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Title: Toxicology of high aspect ratio nanomaterials : how shape determines the biologically effective dose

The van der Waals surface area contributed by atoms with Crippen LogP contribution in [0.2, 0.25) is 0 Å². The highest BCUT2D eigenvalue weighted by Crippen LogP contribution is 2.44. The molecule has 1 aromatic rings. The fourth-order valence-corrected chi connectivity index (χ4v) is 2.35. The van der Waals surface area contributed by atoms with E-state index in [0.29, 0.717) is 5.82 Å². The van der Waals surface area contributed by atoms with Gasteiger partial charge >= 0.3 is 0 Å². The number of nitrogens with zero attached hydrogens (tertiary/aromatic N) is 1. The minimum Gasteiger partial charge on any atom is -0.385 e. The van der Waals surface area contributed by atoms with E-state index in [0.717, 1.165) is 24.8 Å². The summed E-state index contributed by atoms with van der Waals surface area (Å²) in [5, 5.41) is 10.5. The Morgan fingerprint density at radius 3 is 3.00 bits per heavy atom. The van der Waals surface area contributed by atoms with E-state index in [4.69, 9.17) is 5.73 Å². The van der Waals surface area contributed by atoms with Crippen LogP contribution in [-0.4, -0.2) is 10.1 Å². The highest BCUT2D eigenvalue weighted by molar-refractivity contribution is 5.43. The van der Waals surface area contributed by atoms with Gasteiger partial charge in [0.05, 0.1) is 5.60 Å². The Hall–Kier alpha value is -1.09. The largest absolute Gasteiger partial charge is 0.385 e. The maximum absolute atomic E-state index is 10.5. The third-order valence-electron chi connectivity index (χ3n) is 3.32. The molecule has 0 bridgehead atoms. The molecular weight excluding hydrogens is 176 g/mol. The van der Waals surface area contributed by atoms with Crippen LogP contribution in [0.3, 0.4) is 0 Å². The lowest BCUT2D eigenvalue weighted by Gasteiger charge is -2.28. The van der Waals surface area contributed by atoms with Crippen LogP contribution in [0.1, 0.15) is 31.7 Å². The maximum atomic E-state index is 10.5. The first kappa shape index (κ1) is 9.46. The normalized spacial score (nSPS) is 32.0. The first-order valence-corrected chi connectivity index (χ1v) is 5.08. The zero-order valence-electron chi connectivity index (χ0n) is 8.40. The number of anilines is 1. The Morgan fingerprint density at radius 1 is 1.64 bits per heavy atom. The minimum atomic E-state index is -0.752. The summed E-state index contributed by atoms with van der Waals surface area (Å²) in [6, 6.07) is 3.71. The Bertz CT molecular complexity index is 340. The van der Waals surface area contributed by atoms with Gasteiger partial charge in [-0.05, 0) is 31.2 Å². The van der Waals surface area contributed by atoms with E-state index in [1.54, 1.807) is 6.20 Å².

Author: Schinwald, Anja
Awarding Body: University of Edinburgh
Current Institution: University of Edinburgh
Date of Award: 2013